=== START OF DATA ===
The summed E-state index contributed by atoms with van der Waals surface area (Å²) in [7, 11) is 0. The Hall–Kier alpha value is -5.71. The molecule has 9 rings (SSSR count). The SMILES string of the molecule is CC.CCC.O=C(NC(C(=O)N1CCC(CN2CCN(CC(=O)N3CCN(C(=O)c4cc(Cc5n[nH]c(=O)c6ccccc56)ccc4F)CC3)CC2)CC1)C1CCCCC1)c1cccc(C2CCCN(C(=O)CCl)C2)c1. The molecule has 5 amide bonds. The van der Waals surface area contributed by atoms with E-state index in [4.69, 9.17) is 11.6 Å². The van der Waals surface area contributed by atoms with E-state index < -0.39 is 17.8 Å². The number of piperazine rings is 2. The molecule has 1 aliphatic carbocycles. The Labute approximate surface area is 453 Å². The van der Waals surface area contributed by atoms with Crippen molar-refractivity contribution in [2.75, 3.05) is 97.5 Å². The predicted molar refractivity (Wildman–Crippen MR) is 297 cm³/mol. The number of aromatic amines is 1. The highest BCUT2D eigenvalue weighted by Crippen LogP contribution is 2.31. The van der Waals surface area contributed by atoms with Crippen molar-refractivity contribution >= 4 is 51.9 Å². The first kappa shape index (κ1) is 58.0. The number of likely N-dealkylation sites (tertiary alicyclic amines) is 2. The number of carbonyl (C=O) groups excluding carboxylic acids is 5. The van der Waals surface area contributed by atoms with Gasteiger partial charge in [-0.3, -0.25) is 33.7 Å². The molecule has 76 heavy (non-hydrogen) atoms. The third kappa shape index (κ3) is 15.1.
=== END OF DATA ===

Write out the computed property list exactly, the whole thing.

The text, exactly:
The summed E-state index contributed by atoms with van der Waals surface area (Å²) in [7, 11) is 0. The Hall–Kier alpha value is -5.71. The molecule has 9 rings (SSSR count). The SMILES string of the molecule is CC.CCC.O=C(NC(C(=O)N1CCC(CN2CCN(CC(=O)N3CCN(C(=O)c4cc(Cc5n[nH]c(=O)c6ccccc56)ccc4F)CC3)CC2)CC1)C1CCCCC1)c1cccc(C2CCCN(C(=O)CCl)C2)c1. The molecule has 5 amide bonds. The van der Waals surface area contributed by atoms with E-state index in [4.69, 9.17) is 11.6 Å². The van der Waals surface area contributed by atoms with E-state index < -0.39 is 17.8 Å². The number of piperazine rings is 2. The molecule has 1 aliphatic carbocycles. The Labute approximate surface area is 453 Å². The van der Waals surface area contributed by atoms with Crippen molar-refractivity contribution in [2.75, 3.05) is 97.5 Å². The predicted molar refractivity (Wildman–Crippen MR) is 297 cm³/mol. The number of aromatic amines is 1. The highest BCUT2D eigenvalue weighted by Crippen LogP contribution is 2.31. The van der Waals surface area contributed by atoms with Crippen molar-refractivity contribution >= 4 is 51.9 Å². The first kappa shape index (κ1) is 58.0. The number of likely N-dealkylation sites (tertiary alicyclic amines) is 2. The number of carbonyl (C=O) groups excluding carboxylic acids is 5. The van der Waals surface area contributed by atoms with Gasteiger partial charge in [-0.3, -0.25) is 33.7 Å². The molecule has 76 heavy (non-hydrogen) atoms. The third kappa shape index (κ3) is 15.1.